On the night of the final, Mumbai Indians opted to bench one of their more consistent performers for a player who made a single appearance throughout the competition. In most cases, one would be critical of the decision. ‘Why make a change like this in the biggest game of the tournament?’
But even as Rohit Sharma specifically mentioned the decision to bench Rahul Chahar for Jayant Yadav as a “tactical change,” the criticism was bare minimum. Instead, if anything, there was appreciation for MI team management’s astute tactical thinking ahead of the game.
Sometimes, even when such decisions make complete sense, there remains an ambiguity. With MI, though, there was a sense of total conviction. One doesn’t earn such sort of a reputation overnight. What Mumbai Indians did yesterday wasn’t just a product of a tactical change or players stepping up on the field at the right time. It came through years of consistent planning, scouting, grooming and ideation. There is no wonder why Mumbai Indians are called the best T20 outfit in the world.
As Mumbai Indians achieved their fifth IPL title, there were many factors which were a direct result of astute tactical analysis and consistent backing of players. Let's take a look in brief:
The Boult Factor
When Delhi Capitals offered Trent Boult to Mumbai Indians, they didn’t even know what they were giving – or losing. The simple reason behind it was that the Capitals had expected Boult to be proper T20 bowler – ‘get me wickets early on, get me wickets at the end, bowl into the block hole, don’t give away too many runs at death’.
There are a few bowlers who can do all of it better than the Kiwi pacer.
MI, however, had a specific role in mind for Boult. They only asked him to get the swing up front. ‘Get me wickets at your strength, the rest can be covered by the other bowlers’. This immediately made Boult more comfortable and he exploited his ability to full use in this edition. He ended up with 25 wickets in 15 games, which is his best outing in the tournament.
The young wicketkeeper-batsman enjoyed a breakthrough season this year, as he breached the 500-run mark for the first time. The batsman unleashed his true potential in this season as he also scored the most sixes in the tournament.
In a league which boasts of the Gayles, the Maxwells, the Pollards and ABDs, an uncapped Indian player making a mark to reach the top spot remains a story of its own.
Kishan revealed that he was feeling low on confidence and fitness ahead of the tournament, but conversations with MI’s Pandya brothers (Krunal and Hardik) helped him get in shape.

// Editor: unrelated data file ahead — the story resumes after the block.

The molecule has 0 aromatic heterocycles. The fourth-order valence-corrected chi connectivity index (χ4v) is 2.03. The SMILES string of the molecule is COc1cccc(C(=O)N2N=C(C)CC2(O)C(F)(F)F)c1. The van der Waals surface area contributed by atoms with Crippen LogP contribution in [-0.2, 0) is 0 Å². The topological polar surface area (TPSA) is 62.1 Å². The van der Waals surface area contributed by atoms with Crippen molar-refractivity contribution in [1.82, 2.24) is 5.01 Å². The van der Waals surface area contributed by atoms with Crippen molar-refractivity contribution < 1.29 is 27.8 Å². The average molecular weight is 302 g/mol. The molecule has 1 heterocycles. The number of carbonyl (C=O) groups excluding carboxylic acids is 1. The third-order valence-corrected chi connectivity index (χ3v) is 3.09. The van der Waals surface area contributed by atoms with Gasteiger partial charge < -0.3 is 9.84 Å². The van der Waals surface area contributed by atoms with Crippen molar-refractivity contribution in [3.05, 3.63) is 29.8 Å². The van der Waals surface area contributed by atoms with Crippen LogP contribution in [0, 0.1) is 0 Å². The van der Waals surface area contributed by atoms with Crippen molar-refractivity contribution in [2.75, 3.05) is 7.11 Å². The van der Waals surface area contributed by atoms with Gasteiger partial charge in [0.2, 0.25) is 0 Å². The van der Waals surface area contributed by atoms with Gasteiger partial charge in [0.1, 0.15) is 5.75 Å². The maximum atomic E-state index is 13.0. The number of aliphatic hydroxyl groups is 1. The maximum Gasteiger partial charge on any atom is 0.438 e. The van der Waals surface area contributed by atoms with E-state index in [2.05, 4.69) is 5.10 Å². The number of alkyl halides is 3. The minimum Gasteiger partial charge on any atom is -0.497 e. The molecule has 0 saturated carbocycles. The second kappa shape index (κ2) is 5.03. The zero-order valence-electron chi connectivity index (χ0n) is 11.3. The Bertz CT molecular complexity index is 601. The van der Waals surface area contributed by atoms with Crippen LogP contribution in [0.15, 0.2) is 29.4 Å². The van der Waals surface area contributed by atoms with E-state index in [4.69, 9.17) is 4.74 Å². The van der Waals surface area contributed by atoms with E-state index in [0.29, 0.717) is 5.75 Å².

No Malinga? No problem!
Lasith Malinga has been one of the mainstays for the Mumbai Indians for many years now. It came as a huge setback when it was confirmed that Malinga won’t be taking part in the tournament. After all, he was the side’s primary fast bowler and made an exemplary contribution in their title-winning seasons.
MI, however, remained unfazed. Having delegated the responsibility of opening overs to Trent Boult, the franchise signed handy Aussie pacer James Pattinson – and played him and Nathan Coulter-Nile in tandem throughout the tournament. While Pattinson bagged 11 wickets in 10 games, Coulter-Nile picked up five in seven.
Jasprit Bumrah enjoyed the added responsibility as MI’s go-to bowler for the death overs, as he bowled with an economy rate of merely 6.73, finishing as tournament’s second-highest wicket-taker (27 wickets).
Rohit Sharma’s form remained a primary concern for Mumbai Indians throughout the season. Ahead of the season, it was also debated whether MI’s middle-order was strong enough to sustain the run through to the final. However, Suryakumar Yadav (480 runs in 16 matches) and Ishan Kishan (516 runs in 14 matches) quashed all the doubts over the middle-order stability.
Delhi Capitals, the other finalists, also faced issues in the opening order throughout the season. However, while the MI have pre-defined roles for their players, Delhi Capitals kept entangled in the web of their own. Rishabh Pant never took off and seemed to play more conservatively when his natural game was to attack, and constant shuffling in batting positions between him and Hetmyer – in addition to Ajinkya Rahane being in-and-out of the side, did no good for the DC.